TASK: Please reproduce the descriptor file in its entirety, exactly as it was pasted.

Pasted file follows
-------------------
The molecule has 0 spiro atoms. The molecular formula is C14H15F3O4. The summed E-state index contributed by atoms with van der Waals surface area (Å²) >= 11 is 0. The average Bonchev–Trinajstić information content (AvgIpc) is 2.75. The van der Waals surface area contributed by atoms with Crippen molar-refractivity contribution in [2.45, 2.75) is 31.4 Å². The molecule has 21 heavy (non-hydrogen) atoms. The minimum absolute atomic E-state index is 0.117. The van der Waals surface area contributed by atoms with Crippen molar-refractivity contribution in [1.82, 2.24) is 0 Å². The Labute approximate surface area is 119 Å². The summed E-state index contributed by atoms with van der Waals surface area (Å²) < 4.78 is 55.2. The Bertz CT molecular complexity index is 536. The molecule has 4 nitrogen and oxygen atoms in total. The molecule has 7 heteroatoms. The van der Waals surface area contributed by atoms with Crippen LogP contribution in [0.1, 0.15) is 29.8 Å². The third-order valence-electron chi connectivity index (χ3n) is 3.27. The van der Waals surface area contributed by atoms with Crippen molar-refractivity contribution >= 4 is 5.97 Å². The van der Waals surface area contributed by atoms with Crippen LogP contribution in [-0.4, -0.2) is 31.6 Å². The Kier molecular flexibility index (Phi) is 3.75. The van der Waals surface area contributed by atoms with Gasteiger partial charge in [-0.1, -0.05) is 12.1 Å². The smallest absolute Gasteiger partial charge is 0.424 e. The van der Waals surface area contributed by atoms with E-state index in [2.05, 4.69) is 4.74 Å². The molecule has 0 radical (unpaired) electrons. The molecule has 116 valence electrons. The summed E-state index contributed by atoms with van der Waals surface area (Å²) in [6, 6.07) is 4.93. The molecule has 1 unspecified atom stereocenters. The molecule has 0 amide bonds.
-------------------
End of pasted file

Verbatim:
The molecule has 0 spiro atoms. The molecular formula is C14H15F3O4. The summed E-state index contributed by atoms with van der Waals surface area (Å²) >= 11 is 0. The average Bonchev–Trinajstić information content (AvgIpc) is 2.75. The van der Waals surface area contributed by atoms with Crippen molar-refractivity contribution in [2.45, 2.75) is 31.4 Å². The molecule has 21 heavy (non-hydrogen) atoms. The minimum absolute atomic E-state index is 0.117. The van der Waals surface area contributed by atoms with Crippen molar-refractivity contribution in [1.82, 2.24) is 0 Å². The Labute approximate surface area is 119 Å². The summed E-state index contributed by atoms with van der Waals surface area (Å²) < 4.78 is 55.2. The Bertz CT molecular complexity index is 536. The molecule has 4 nitrogen and oxygen atoms in total. The molecule has 7 heteroatoms. The van der Waals surface area contributed by atoms with Crippen LogP contribution in [0.1, 0.15) is 29.8 Å². The third-order valence-electron chi connectivity index (χ3n) is 3.27. The van der Waals surface area contributed by atoms with Crippen molar-refractivity contribution >= 4 is 5.97 Å². The van der Waals surface area contributed by atoms with Crippen LogP contribution in [-0.4, -0.2) is 31.6 Å². The Kier molecular flexibility index (Phi) is 3.75. The van der Waals surface area contributed by atoms with Gasteiger partial charge in [-0.1, -0.05) is 12.1 Å². The smallest absolute Gasteiger partial charge is 0.424 e. The van der Waals surface area contributed by atoms with E-state index in [2.05, 4.69) is 4.74 Å². The molecule has 0 radical (unpaired) electrons. The molecule has 116 valence electrons. The summed E-state index contributed by atoms with van der Waals surface area (Å²) in [6, 6.07) is 4.93. The molecule has 1 unspecified atom stereocenters. The molecule has 0 amide bonds.